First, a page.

The Puppets of Spelhorst (Hardcover)
Shut up in a trunk by a taciturn old sea captain with a secret, five friends—a king, a wolf, a girl, a boy, and an owl—bicker, boast, and comfort one another in the dark. Individually, they dream of song and light, freedom and flight, purpose and glory, but they all agree they are part of a larger story, bound each to each by chance, bonded by the heart’s mysteries. When at last their shared fate arrives, landing them on a mantel in a blue room in the home of two little girls, the truth is more astonishing than any of them could have imagined. A beloved author of modern classics draws on her most moving themes with humor, heart, and wisdom in the first of the Norendy Tales, a projected trio of novellas linked by place and mood, each illustrated in black and white by a different virtuoso illustrator. A magical and beautifully packaged gift volume designed to be read aloud and shared, The Puppets of Spelhorst is a tale that soothes and strengthens us on our journey, leading us through whatever dark forest we find ourselves in.
Julie Morstad is the illustrator of numerous acclaimed books for young readers, including House of Dreams: The Life of L. M. Montgomery by Liz Rosenberg, When Green Becomes Tomatoes by Julie Fogliano, and Swan: The Life and Dance of Anna Pavlova by Laurel Snyder. She lives in Vancouver, British Columbia.
—Publishers Weekly (starred review)
Like many other stories featuring toys, from Hitty to The Mouse and His Child, there is a strain of melancholy here, with characters who long for autonomy but whose existence is dependent on the imaginations of others. This mood is perfectly captured in digitally rendered pencil drawings that add specificity (a Regency-esque setting in fictional Norendy), dignity, drama, and sheer beauty.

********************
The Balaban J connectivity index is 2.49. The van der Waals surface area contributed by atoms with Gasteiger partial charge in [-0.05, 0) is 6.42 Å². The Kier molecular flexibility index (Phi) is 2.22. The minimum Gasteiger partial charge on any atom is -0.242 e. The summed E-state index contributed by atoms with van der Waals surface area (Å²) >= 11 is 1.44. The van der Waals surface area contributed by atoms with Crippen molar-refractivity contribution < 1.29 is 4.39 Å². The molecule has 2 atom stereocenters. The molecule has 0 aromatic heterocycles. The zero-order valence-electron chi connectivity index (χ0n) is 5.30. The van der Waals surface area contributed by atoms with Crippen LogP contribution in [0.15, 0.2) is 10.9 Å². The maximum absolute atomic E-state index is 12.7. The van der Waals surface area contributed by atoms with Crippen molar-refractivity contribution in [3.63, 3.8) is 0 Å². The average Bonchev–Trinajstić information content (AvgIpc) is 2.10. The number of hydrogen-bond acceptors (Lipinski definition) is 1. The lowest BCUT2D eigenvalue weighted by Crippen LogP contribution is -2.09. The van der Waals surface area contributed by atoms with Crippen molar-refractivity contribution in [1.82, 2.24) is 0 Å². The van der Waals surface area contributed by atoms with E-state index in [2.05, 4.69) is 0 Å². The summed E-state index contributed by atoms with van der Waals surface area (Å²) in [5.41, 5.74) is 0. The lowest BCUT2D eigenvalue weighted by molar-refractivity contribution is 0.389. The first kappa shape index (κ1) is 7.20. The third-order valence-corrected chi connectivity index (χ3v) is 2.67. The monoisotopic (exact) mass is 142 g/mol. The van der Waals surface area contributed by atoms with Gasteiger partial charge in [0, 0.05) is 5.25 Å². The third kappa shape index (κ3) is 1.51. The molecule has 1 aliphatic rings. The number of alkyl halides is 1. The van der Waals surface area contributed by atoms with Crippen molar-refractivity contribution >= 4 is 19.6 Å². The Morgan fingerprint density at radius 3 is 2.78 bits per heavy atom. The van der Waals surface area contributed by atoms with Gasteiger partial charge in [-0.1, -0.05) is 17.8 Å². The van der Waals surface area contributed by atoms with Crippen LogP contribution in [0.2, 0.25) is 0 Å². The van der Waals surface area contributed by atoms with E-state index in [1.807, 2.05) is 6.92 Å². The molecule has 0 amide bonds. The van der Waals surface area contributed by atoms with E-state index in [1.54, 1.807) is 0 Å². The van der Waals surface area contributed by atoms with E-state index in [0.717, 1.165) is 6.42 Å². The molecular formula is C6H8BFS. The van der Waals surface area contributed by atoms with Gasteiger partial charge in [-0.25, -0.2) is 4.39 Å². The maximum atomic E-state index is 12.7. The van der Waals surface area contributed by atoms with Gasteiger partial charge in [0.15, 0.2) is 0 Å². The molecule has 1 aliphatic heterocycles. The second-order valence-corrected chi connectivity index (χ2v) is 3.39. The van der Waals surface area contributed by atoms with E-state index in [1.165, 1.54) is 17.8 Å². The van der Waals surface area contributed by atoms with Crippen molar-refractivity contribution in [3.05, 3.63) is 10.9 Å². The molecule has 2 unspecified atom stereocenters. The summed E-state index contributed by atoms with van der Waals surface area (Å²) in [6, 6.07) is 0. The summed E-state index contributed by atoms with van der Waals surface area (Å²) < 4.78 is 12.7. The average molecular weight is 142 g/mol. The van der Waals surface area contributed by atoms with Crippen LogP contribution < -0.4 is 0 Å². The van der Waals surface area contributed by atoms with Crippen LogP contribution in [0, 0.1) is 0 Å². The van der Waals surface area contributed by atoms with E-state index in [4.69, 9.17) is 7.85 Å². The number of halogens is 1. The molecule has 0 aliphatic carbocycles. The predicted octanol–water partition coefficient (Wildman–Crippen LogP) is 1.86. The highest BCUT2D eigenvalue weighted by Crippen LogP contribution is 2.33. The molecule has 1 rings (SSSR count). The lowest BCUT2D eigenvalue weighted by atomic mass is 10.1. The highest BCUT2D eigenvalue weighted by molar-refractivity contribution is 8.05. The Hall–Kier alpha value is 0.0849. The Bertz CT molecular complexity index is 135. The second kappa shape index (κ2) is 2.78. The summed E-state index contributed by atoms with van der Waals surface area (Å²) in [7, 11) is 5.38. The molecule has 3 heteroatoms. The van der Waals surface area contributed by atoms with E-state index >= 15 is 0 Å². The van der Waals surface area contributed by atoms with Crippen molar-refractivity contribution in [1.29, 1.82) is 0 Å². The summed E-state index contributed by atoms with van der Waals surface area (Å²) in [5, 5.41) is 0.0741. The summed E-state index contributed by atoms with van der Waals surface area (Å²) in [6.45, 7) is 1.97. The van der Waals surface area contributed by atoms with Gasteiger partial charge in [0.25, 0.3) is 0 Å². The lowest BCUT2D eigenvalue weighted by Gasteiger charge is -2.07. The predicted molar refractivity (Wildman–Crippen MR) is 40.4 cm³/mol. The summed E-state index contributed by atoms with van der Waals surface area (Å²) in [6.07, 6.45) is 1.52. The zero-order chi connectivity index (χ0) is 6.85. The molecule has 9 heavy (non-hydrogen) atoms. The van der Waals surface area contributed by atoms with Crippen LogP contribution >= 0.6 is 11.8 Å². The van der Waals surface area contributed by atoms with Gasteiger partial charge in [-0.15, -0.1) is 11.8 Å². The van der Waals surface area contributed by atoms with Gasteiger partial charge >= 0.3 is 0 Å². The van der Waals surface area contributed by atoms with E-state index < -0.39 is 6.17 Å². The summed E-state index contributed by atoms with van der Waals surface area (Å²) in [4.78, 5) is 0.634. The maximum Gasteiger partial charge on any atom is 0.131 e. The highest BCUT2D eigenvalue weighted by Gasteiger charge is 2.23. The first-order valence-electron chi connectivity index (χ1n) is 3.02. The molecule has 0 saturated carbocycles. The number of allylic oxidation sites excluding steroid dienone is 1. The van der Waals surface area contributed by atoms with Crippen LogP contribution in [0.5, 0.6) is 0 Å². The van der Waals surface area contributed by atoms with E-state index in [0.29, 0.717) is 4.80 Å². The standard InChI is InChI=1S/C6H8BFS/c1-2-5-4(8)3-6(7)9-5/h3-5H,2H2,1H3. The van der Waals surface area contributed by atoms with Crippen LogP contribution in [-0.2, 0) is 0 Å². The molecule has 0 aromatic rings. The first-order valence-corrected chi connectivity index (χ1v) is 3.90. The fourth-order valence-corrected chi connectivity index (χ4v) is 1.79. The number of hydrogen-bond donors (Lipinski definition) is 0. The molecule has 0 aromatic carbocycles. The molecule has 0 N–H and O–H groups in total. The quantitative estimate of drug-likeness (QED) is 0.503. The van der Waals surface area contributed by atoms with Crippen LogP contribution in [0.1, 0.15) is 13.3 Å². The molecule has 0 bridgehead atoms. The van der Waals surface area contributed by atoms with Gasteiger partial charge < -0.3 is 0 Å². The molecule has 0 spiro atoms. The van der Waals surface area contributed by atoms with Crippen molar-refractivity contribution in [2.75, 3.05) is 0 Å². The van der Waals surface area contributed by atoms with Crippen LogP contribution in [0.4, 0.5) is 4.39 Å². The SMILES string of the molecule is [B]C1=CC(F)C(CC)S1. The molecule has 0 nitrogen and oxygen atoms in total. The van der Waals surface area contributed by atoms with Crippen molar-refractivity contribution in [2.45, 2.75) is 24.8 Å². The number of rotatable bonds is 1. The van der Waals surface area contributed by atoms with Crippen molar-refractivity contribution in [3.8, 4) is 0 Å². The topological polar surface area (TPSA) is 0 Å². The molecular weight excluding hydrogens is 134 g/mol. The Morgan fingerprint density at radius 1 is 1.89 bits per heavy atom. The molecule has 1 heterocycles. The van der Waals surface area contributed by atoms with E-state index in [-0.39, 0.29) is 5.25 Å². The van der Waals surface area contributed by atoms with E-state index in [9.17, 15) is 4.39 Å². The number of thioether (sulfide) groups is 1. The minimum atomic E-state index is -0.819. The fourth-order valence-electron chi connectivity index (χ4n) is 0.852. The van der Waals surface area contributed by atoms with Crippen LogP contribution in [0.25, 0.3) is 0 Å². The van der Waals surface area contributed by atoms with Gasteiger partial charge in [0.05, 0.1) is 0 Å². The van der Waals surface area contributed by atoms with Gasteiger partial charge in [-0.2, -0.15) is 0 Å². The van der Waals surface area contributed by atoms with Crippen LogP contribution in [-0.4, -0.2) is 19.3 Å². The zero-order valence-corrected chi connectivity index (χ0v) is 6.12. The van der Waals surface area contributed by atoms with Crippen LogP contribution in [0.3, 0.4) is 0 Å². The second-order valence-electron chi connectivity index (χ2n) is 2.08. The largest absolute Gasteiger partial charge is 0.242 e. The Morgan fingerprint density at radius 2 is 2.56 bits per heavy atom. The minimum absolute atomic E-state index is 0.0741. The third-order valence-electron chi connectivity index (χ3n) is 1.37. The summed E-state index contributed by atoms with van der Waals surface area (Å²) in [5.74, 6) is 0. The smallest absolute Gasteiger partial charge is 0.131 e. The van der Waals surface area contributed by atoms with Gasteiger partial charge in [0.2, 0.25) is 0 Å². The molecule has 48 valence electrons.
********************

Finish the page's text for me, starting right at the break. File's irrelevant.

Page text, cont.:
—The Horn Book (starred review
What treasure box does DiCamillo have in store for young readers this time? One that contains five beautifully crafted puppets. . . DiCamillo’s storytelling is as effortless as always, and Morstad’s frequent pencil illustrations elevate it further. This first of the Norendy Tales chapter-book series is guaranteed to enchant young readers. This collaboration by two masters of their craft—a Newbery Medalist and a Governor General’s Literary Award finalist—will prove irresistible.
—Booklist (starred review)
Puppets yearn for greater things. . . . A quiet, comforting fable of identity and belonging.
Wow. DiCamillo’s The Puppets of Spelhorst is a master class in storytelling. As soon as I finished the book, I turned back to page one and started reading it again. Five stars.
—Colby Sharp, educator and coauthor of The Commonsense Guide to Your Classroom Library
There’s so much more to talk about with this book. The role of the girls who play with the puppets and how their very different impressions of them cause great changes. The role of the maid Jane Twiddum and what she wants. Heck, there’s a whole undercurrent of feminism and the roles puppets and living women play within society, but I suppose I’ll save that for someone else’s thesis. The important thing to understand is that this is a story where it doesn’t matter how physically passive you are. Your interior life, your hopes and dreams and goals, that’s the thing that matters. That’s what’s going to make you into an active protagonist in the end, regardless of whether or not you have the ability to move. The Puppets of Spelhorst taught me that. Now imagine what it could teach your own children.
—Betsy Bird, A Fuse #8 Production, School Library Journal